Agência para o Investimento e Comércio Externo de Portugal


The Atlantic climate imbues these reds and whites — made from little-known Portuguese grapes — with elegance, grace and the potential to age.

For many Americans, the wines of Portugal are a great unknown.

Unlike those of France, Italy or Spain, Portuguese wines do not carry with them much of an identity. A mention evokes no particular image except perhaps for port, the famous fortified wine. The problem is few Americans drink fortified wine anymore. If consumers do, my impression is that they are more likely to be interested in Madeira (also from Portugal, but produced on a far smaller scale than port) or sherry from Spain.


One Portuguese wine Americans may know is Vinho Verde, from the Minho region of northernmost Portugal, which has become a moderately popular, inexpensive summer refreshment. But I would wager that many people are not certain about where Vinho Verde comes from, particularly those wines made with the alvarinho grape, better known under its Spanish identity, albariño.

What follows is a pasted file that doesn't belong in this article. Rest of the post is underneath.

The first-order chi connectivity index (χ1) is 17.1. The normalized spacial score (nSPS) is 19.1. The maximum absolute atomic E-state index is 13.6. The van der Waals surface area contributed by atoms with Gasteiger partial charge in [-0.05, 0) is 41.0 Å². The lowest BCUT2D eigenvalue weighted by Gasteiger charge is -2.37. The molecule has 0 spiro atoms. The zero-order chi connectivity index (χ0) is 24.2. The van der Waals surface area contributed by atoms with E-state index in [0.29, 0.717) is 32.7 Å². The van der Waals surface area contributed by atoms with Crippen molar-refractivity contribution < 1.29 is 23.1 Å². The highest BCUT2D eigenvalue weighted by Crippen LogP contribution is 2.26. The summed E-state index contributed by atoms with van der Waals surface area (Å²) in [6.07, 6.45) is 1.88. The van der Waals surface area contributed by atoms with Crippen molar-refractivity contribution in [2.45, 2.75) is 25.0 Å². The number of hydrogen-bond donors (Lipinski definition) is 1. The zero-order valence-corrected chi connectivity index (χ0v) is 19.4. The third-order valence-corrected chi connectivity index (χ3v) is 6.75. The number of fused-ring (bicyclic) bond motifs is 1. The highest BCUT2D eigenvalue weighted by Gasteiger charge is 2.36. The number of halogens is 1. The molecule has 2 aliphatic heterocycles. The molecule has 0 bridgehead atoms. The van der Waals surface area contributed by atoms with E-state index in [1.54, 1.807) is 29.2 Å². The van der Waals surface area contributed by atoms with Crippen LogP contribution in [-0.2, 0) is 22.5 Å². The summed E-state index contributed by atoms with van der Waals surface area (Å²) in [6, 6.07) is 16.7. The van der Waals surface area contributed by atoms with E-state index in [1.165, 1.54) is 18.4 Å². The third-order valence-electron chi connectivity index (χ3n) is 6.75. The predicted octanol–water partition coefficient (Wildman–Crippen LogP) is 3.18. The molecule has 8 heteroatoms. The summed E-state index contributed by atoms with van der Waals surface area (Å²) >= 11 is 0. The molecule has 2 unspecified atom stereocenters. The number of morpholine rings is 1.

The confusion is partly a result of Portugal’s greatest strength: its reliance on grapes that have been indigenous to Portugal.

A tried and true strategy of winemakers in underappreciated but ambitious regions in the last quarter of the 20th century was to gain global attention by planting well-known French grapes like cabernet sauvignon, merlot, sauvignon blanc and chardonnay, and then making wines in internationally popular styles — potent, oak-aged reds, for example.


After gaining critical approval, primarily from Americans, producers eventually reverted to grapes that were historically identified with their areas.


But Portuguese winemakers never played that game. Although some international varieties can be found, most regions stayed true to their own grapes, which perhaps hampered efforts to market Portuguese wines outside of the country.


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